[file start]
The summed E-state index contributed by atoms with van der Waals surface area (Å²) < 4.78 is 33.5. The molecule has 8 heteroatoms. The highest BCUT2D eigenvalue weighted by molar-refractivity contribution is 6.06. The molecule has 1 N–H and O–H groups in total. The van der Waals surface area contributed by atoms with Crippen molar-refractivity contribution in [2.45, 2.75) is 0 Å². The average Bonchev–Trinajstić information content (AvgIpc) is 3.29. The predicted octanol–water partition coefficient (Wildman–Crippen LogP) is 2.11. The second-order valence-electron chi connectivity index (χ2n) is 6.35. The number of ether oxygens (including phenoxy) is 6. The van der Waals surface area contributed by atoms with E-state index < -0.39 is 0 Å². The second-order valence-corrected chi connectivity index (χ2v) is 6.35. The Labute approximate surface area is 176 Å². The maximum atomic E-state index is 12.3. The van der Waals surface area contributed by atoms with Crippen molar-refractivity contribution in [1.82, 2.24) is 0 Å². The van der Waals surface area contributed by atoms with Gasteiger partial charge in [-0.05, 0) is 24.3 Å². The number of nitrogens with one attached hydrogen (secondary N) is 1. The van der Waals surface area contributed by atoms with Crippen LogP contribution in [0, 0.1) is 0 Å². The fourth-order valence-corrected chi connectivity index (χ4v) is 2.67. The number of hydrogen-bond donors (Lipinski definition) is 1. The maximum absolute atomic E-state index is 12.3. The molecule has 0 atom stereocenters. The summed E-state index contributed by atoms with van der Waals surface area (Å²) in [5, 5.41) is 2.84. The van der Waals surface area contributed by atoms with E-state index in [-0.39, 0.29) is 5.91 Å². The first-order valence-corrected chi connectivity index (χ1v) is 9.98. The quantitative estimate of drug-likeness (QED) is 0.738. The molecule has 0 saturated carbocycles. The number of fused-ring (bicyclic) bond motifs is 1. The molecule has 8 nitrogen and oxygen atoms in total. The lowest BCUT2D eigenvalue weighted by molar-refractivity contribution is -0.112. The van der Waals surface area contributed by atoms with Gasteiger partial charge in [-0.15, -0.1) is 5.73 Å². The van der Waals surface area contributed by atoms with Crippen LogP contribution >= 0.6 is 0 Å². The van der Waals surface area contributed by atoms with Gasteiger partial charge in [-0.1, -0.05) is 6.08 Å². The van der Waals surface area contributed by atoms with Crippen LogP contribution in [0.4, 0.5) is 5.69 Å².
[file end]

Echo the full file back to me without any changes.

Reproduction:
The summed E-state index contributed by atoms with van der Waals surface area (Å²) < 4.78 is 33.5. The molecule has 8 heteroatoms. The highest BCUT2D eigenvalue weighted by molar-refractivity contribution is 6.06. The molecule has 1 N–H and O–H groups in total. The van der Waals surface area contributed by atoms with Crippen molar-refractivity contribution in [2.45, 2.75) is 0 Å². The average Bonchev–Trinajstić information content (AvgIpc) is 3.29. The predicted octanol–water partition coefficient (Wildman–Crippen LogP) is 2.11. The second-order valence-electron chi connectivity index (χ2n) is 6.35. The number of ether oxygens (including phenoxy) is 6. The van der Waals surface area contributed by atoms with E-state index < -0.39 is 0 Å². The second-order valence-corrected chi connectivity index (χ2v) is 6.35. The Labute approximate surface area is 176 Å². The maximum atomic E-state index is 12.3. The van der Waals surface area contributed by atoms with Crippen molar-refractivity contribution in [1.82, 2.24) is 0 Å². The van der Waals surface area contributed by atoms with Gasteiger partial charge in [-0.05, 0) is 24.3 Å². The number of nitrogens with one attached hydrogen (secondary N) is 1. The van der Waals surface area contributed by atoms with Crippen LogP contribution in [0, 0.1) is 0 Å². The fourth-order valence-corrected chi connectivity index (χ4v) is 2.67. The number of hydrogen-bond donors (Lipinski definition) is 1. The maximum absolute atomic E-state index is 12.3. The molecule has 0 atom stereocenters. The summed E-state index contributed by atoms with van der Waals surface area (Å²) in [5, 5.41) is 2.84. The van der Waals surface area contributed by atoms with E-state index in [-0.39, 0.29) is 5.91 Å². The first-order valence-corrected chi connectivity index (χ1v) is 9.98. The quantitative estimate of drug-likeness (QED) is 0.738. The molecule has 0 saturated carbocycles. The number of fused-ring (bicyclic) bond motifs is 1. The molecule has 8 nitrogen and oxygen atoms in total. The lowest BCUT2D eigenvalue weighted by molar-refractivity contribution is -0.112. The van der Waals surface area contributed by atoms with Gasteiger partial charge in [-0.15, -0.1) is 5.73 Å². The van der Waals surface area contributed by atoms with Crippen LogP contribution >= 0.6 is 0 Å². The van der Waals surface area contributed by atoms with Gasteiger partial charge in [-0.1, -0.05) is 6.08 Å². The van der Waals surface area contributed by atoms with Crippen LogP contribution in [0.4, 0.5) is 5.69 Å².